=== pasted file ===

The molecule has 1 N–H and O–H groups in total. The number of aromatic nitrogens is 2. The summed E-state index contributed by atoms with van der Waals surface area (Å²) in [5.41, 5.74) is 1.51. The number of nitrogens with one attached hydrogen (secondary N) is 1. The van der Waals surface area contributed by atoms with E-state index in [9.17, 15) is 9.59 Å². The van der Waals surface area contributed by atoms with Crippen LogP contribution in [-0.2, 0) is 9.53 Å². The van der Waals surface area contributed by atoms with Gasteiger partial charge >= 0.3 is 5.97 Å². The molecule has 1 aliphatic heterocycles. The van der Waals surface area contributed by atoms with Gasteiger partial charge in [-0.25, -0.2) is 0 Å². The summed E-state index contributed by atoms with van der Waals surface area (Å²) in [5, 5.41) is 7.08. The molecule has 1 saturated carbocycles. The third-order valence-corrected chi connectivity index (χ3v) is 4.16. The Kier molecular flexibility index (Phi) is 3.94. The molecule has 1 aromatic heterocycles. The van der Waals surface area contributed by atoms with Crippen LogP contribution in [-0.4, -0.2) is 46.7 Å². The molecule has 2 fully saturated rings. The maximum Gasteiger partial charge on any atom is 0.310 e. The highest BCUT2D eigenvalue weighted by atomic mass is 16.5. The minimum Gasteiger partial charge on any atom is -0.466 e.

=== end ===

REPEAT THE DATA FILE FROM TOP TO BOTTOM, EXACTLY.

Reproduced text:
The molecule has 1 N–H and O–H groups in total. The number of aromatic nitrogens is 2. The summed E-state index contributed by atoms with van der Waals surface area (Å²) in [5.41, 5.74) is 1.51. The number of nitrogens with one attached hydrogen (secondary N) is 1. The van der Waals surface area contributed by atoms with E-state index in [9.17, 15) is 9.59 Å². The van der Waals surface area contributed by atoms with Crippen LogP contribution in [-0.2, 0) is 9.53 Å². The van der Waals surface area contributed by atoms with Gasteiger partial charge >= 0.3 is 5.97 Å². The molecule has 1 aliphatic heterocycles. The van der Waals surface area contributed by atoms with Gasteiger partial charge in [-0.25, -0.2) is 0 Å². The summed E-state index contributed by atoms with van der Waals surface area (Å²) in [5, 5.41) is 7.08. The molecule has 1 saturated carbocycles. The third-order valence-corrected chi connectivity index (χ3v) is 4.16. The Kier molecular flexibility index (Phi) is 3.94. The molecule has 1 aromatic heterocycles. The van der Waals surface area contributed by atoms with Crippen LogP contribution in [-0.4, -0.2) is 46.7 Å². The molecule has 2 fully saturated rings. The maximum Gasteiger partial charge on any atom is 0.310 e. The highest BCUT2D eigenvalue weighted by atomic mass is 16.5. The minimum Gasteiger partial charge on any atom is -0.466 e.